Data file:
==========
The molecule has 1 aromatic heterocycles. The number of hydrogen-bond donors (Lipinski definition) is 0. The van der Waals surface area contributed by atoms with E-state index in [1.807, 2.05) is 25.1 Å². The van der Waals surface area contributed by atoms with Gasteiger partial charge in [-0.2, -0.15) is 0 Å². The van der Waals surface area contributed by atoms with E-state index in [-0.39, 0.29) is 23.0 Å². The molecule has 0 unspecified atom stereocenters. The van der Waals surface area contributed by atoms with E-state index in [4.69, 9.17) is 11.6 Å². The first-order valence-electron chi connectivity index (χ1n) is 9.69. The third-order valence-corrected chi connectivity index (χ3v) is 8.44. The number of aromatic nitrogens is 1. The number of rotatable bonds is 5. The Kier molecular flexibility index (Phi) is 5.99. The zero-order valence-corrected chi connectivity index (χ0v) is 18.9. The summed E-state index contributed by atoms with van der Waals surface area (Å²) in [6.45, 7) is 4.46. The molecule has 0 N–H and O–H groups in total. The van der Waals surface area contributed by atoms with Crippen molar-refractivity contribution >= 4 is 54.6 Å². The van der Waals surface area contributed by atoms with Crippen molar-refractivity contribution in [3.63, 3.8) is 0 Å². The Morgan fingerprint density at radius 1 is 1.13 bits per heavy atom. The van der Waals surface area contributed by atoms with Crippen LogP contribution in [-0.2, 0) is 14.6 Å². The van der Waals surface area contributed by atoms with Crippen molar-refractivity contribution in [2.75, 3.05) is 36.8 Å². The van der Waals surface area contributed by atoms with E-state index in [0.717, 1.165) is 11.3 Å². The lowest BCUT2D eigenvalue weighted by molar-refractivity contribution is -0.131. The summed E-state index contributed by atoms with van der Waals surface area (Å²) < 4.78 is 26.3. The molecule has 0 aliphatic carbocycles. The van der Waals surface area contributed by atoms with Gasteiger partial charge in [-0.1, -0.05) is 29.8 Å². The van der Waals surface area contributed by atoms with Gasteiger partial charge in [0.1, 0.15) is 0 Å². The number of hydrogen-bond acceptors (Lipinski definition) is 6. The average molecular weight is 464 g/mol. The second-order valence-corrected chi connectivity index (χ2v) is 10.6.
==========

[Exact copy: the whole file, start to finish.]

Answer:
The molecule has 1 aromatic heterocycles. The number of hydrogen-bond donors (Lipinski definition) is 0. The van der Waals surface area contributed by atoms with E-state index in [1.807, 2.05) is 25.1 Å². The van der Waals surface area contributed by atoms with Gasteiger partial charge in [-0.2, -0.15) is 0 Å². The van der Waals surface area contributed by atoms with E-state index in [-0.39, 0.29) is 23.0 Å². The molecule has 0 unspecified atom stereocenters. The van der Waals surface area contributed by atoms with E-state index in [4.69, 9.17) is 11.6 Å². The first-order valence-electron chi connectivity index (χ1n) is 9.69. The third-order valence-corrected chi connectivity index (χ3v) is 8.44. The number of aromatic nitrogens is 1. The number of rotatable bonds is 5. The Kier molecular flexibility index (Phi) is 5.99. The zero-order valence-corrected chi connectivity index (χ0v) is 18.9. The summed E-state index contributed by atoms with van der Waals surface area (Å²) in [6.45, 7) is 4.46. The molecule has 0 N–H and O–H groups in total. The van der Waals surface area contributed by atoms with Crippen molar-refractivity contribution >= 4 is 54.6 Å². The van der Waals surface area contributed by atoms with Crippen molar-refractivity contribution in [3.63, 3.8) is 0 Å². The Morgan fingerprint density at radius 1 is 1.13 bits per heavy atom. The van der Waals surface area contributed by atoms with Crippen LogP contribution in [-0.2, 0) is 14.6 Å². The van der Waals surface area contributed by atoms with Crippen molar-refractivity contribution in [2.75, 3.05) is 36.8 Å². The van der Waals surface area contributed by atoms with E-state index in [0.717, 1.165) is 11.3 Å². The lowest BCUT2D eigenvalue weighted by molar-refractivity contribution is -0.131. The summed E-state index contributed by atoms with van der Waals surface area (Å²) < 4.78 is 26.3. The molecule has 0 aliphatic carbocycles. The van der Waals surface area contributed by atoms with Gasteiger partial charge in [-0.1, -0.05) is 29.8 Å². The van der Waals surface area contributed by atoms with Gasteiger partial charge in [0.1, 0.15) is 0 Å². The number of hydrogen-bond acceptors (Lipinski definition) is 6. The average molecular weight is 464 g/mol. The second-order valence-corrected chi connectivity index (χ2v) is 10.6.